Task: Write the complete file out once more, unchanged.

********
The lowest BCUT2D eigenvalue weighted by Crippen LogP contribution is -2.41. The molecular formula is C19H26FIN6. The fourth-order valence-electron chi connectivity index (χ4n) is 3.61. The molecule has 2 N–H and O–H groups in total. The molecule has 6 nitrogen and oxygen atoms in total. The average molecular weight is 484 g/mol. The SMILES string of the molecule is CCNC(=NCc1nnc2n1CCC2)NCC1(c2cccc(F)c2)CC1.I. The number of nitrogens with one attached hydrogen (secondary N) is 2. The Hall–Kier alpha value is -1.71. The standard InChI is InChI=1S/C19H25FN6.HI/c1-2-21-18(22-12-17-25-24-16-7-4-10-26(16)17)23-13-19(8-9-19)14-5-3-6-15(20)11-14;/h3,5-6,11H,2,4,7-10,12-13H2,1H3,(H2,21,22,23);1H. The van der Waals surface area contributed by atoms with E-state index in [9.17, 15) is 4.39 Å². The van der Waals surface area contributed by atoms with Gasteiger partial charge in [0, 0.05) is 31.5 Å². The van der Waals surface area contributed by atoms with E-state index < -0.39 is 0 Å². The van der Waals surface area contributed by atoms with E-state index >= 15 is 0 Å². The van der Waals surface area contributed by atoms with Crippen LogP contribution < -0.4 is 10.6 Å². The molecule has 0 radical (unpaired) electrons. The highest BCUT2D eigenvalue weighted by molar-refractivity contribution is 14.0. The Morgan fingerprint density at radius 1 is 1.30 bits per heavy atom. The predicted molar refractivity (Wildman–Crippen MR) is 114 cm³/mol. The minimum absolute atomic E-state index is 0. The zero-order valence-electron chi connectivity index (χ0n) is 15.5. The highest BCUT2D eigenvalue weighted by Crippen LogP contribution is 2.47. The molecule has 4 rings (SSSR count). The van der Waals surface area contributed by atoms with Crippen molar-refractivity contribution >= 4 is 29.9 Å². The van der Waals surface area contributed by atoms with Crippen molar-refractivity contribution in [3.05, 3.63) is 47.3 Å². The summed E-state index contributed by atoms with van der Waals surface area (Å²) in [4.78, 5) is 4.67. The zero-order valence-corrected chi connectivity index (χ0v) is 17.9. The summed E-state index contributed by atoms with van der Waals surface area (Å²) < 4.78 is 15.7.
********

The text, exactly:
The lowest BCUT2D eigenvalue weighted by Crippen LogP contribution is -2.41. The molecular formula is C19H26FIN6. The fourth-order valence-electron chi connectivity index (χ4n) is 3.61. The molecule has 2 N–H and O–H groups in total. The molecule has 6 nitrogen and oxygen atoms in total. The average molecular weight is 484 g/mol. The SMILES string of the molecule is CCNC(=NCc1nnc2n1CCC2)NCC1(c2cccc(F)c2)CC1.I. The number of nitrogens with one attached hydrogen (secondary N) is 2. The Hall–Kier alpha value is -1.71. The standard InChI is InChI=1S/C19H25FN6.HI/c1-2-21-18(22-12-17-25-24-16-7-4-10-26(16)17)23-13-19(8-9-19)14-5-3-6-15(20)11-14;/h3,5-6,11H,2,4,7-10,12-13H2,1H3,(H2,21,22,23);1H. The van der Waals surface area contributed by atoms with E-state index in [9.17, 15) is 4.39 Å². The van der Waals surface area contributed by atoms with Gasteiger partial charge in [0, 0.05) is 31.5 Å². The van der Waals surface area contributed by atoms with E-state index < -0.39 is 0 Å². The van der Waals surface area contributed by atoms with E-state index >= 15 is 0 Å². The van der Waals surface area contributed by atoms with Crippen LogP contribution < -0.4 is 10.6 Å². The molecule has 0 radical (unpaired) electrons. The highest BCUT2D eigenvalue weighted by molar-refractivity contribution is 14.0. The Morgan fingerprint density at radius 1 is 1.30 bits per heavy atom. The predicted molar refractivity (Wildman–Crippen MR) is 114 cm³/mol. The minimum absolute atomic E-state index is 0. The zero-order valence-electron chi connectivity index (χ0n) is 15.5. The highest BCUT2D eigenvalue weighted by Crippen LogP contribution is 2.47. The molecule has 4 rings (SSSR count). The van der Waals surface area contributed by atoms with Crippen molar-refractivity contribution >= 4 is 29.9 Å². The van der Waals surface area contributed by atoms with Crippen molar-refractivity contribution in [3.05, 3.63) is 47.3 Å². The summed E-state index contributed by atoms with van der Waals surface area (Å²) in [4.78, 5) is 4.67. The zero-order valence-corrected chi connectivity index (χ0v) is 17.9. The summed E-state index contributed by atoms with van der Waals surface area (Å²) < 4.78 is 15.7.